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Brain Teaser: When Is Granting A Request For Transfer Also An Adverse Employment Action?

Here’s an easy one for you HR folks: if an employee requestsa transfer to a new position, and then is transferred to that position, can the employee later complain that the transfer constituted an “adverse employment action”? If you answered “no” . . . then you’re wrong. Or so the Sixth Circuit recently held in DeLeon v. Kalamazoo County Road Commission.

Okay, in fairness, the question omitted some details. In DeLeon, the employee applied for the transfer one year before he actually received it. He alleged that the employer, which originally denied his transfer application for lack of qualifications, later granted the transfer only to “set him up for failure.” The transfer, when made, was involuntarily; it was undisputed that the employee “had no choice but to accept the transfer.”And the new position was, umm, less than desirable in certain respects. As the Sixth Circuit described it:

[The employee] provided evidence that he was exposed to toxic and hazardous diesel fumes on a daily basis. He testified further that he had to wipe soot out of his office on a weekly basis. As a result, [he] claims that he contracted bronchitis, had frequent sinus headaches, and would occasionally blow black soot out of his nostrils. The work conditions were corroborated by another employee . . . who compared the air quality in the position to “sticking your head in an exhaust pipe,” and sitting “behind a city bus.”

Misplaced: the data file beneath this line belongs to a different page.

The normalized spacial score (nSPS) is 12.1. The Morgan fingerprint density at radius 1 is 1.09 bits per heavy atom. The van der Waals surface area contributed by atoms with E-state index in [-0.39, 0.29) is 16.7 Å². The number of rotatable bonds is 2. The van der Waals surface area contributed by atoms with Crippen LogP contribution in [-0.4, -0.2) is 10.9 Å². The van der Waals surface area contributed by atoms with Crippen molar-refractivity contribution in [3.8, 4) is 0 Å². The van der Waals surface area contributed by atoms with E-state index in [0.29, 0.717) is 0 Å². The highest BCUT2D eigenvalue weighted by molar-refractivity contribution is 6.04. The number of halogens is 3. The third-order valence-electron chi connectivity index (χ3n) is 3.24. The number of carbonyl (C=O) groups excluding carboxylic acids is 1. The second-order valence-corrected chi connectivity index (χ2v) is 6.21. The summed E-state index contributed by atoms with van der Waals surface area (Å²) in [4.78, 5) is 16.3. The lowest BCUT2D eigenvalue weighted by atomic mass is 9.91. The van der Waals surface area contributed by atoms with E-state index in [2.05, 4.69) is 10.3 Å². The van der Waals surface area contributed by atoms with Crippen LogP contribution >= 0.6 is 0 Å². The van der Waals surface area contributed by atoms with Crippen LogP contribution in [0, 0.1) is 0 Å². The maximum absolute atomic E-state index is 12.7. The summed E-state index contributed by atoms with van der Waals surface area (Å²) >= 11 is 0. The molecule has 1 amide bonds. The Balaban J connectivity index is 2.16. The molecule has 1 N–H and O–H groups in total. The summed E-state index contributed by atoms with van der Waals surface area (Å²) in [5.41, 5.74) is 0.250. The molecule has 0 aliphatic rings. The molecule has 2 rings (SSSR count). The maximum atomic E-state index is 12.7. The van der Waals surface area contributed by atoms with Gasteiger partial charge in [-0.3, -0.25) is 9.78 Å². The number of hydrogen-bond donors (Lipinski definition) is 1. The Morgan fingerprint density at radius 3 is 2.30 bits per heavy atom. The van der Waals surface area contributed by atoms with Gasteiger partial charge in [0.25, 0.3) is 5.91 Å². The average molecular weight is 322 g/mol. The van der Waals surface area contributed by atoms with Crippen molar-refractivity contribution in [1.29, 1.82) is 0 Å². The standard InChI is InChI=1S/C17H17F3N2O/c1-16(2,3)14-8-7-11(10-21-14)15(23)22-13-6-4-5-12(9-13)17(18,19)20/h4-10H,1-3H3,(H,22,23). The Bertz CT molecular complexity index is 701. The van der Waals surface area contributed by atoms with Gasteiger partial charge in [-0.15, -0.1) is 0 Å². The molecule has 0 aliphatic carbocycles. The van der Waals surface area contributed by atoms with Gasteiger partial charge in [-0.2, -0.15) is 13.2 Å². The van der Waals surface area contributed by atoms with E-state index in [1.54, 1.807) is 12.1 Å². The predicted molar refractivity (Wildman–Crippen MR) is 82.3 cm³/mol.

Faced with these facts, the Sixth Circuit declined to create a bright line rule barring claims based on previously-requested transfers. It held that “the request of a transfer, and accession to the new position, does not categorically bar a finding of an adverse employment action.” Rather, the court held, “under certain circumstances, a voluntary or requested transfer may still give rise to an adverse employment action.” Such circumstances include, apparently, transfer to a position that involves working conditions akin to “sticking your head in an exhaust pipe,” and sitting “behind a city bus.” What else qualifies remains to be seen…

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